Before the onset of atmospheric nuclear weapons tests, the global equilibrium tritium inventory was estimated at about 80 megacuries (MCi).

Like hydrogen, tritium is difficult to confine; rubber, plastic, and some kinds of steel are all somewhat permeable. This has raised concerns that if tritium is used in quantity, in particular for fusion reactors, it may contribute to radioactive contamination, although its short half-life should prevent any significant accumulation in the atmosphere.

Atmospheric nuclear testing (prior to the Partial Test Ban Treaty) proved unexpectedly useful to oceanographers, as the sharp spike in surface tritium levels could be used over the years to measure the rate at which the lower and upper ocean levels mixed.

Regulatory limits

The legal limits for tritium in drinking water can vary. The U.S. limit is calculated to yield a dose of 4 mrem (or 40 microsieverts in SI units) per year.


Self-powered lighting

A tritium illuminated watch face

The emitted electrons from small amounts of tritium cause phosphors to glow so as to make self-powered lighting devices called trasers which are now used in watches and exit signs. It is also used in certain countries to make glowing keychains, and compasses. In recent years, the same process has been used to make self-illuminating gun sights for firearms. These take the place of radium, which can cause bone cancer. These uses of radium have been banned in most countries for decades.

The aforementioned IEER report claims that the commercial demand for tritium is 400 grams per year.

Nuclear weapons

Tritium is widely used in nuclear weapons for boosting a fission bomb or the fission primary of a thermonuclear weapon. Before detonation, a few grams of tritium-deuterium gas are injected into the hollow "pit" of fissile plutonium or uranium. The early stages of the fission chain reaction supply enough heat and compression to start DT fusion, then both fission and fusion proceed in parallel, the fission assisting the fusion by continuing heating and compression, and the fusion assisting the fission with highly energetic (14.1 MeV) neutrons. As the fission fuel depletes and also explodes outward, it falls below the density needed to stay critical by itself, but the fusion neutrons make the fission process progress faster and continue longer than it would without boosting. Increased yield comes overwhelmingly from the increase in fission; the energy released by the fusion itself is much smaller because the amount of fusion fuel is much smaller.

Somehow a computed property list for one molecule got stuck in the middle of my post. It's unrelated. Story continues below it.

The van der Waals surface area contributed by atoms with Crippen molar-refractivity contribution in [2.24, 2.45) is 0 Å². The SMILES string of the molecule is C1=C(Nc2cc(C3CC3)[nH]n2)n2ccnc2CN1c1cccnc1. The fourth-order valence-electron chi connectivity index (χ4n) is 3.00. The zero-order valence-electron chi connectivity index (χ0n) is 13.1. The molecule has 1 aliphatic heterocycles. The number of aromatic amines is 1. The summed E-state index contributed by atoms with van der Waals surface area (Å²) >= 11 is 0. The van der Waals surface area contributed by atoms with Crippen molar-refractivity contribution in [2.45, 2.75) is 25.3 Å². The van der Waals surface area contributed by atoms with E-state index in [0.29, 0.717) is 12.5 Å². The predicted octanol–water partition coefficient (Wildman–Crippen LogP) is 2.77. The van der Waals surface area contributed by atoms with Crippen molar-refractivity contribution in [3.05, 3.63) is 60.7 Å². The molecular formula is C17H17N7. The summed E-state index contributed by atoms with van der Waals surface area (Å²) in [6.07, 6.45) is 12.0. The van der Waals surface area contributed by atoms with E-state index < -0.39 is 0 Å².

Besides increased yield (for the same amount of fission fuel with vs. without boosting) and the possibility of variable yield (by varying the amount of fusion fuel), possibly even more important advantages are allowing the weapon (or primary of a weapon) to have a smaller amount of fissile material (eliminating the risk of predetonation by nearby nuclear explosions) and more relaxed requirements for implosion, allowing a smaller implosion system.

Because the tritium in the warhead is continuously decaying, it is necessary to replenish it periodically. The estimated quantity needed is 4 grams per warhead.[10] To maintain constant inventory, 0.22 grams per warhead per year must be produced.

As tritium quickly decays and is difficult to contain, the much larger secondary charge of a thermonuclear weapon instead uses lithium deuteride as its fusion fuel; during detonation, neutrons split lithium-6 into helium-4 and tritium; the tritium then fuses with deuterium, producing more neutrons. As this process requires a higher temperature for ignition, and produces fewer and less energetic neutrons (only D-D fusion and 7Li splitting are net neutron producers), LiD is not used for boosting, only for secondaries.

Controlled nuclear fusion

Tritium is an important fuel for controlled nuclear fusion in both magnetic confinement and inertial confinement fusion reactor designs. The experimental fusion reactor ITER and the National Ignition Facility (NIF) will use Deuterium-Tritium (D-T) fuel. The D-T reaction is favored since it has the largest fusion cross-section (~ 5 barns peak) and reaches this maximum cross-section at the lowest energy (~65 keV center-of-mass) of any potential fusion fuel.


Tritium was first predicted in the late 1920s by Walter Russell, using his "spiral" periodic table[citation needed], then produced in 1934 from deuterium, another isotope of hydrogen, by Ernest Rutherford, working with Mark Oliphant and Paul Harteck. Rutherford was unable to isolate the tritium, a job that was left to Luis Alvarez and Robert Cornog, who correctly deduced that the substance was radioactive. Willard F. Libby discovered that tritium could be used for dating water, and therefore wine.


  1. An Evaluation of the Neutron and Gamma-ray Production Cross Sections for Nitrgoen, Los Alamos Scientific Laboratory
  5. Tritium (Hydrogen-3), Human Health Fact Sheet, Argonne National Laboratory, August 2005
  6. Serot, O.; Wagemans, C.; Heyse, J. (2005). "New Results on Helium and Tritium Gas Production From Ternary Fission". INTERNATIONAL CONFERENCE ON NUCLEAR DATA FOR SCIENCE AND TECHNOLOGY. AIP Conference Proceedings. 769: 857–860.
  8. Tritium: The environmental, health, budgetary, and strategic effects of the Department of Energy's decision to produce tritium, Hisham Zerriffi January, 1996

External links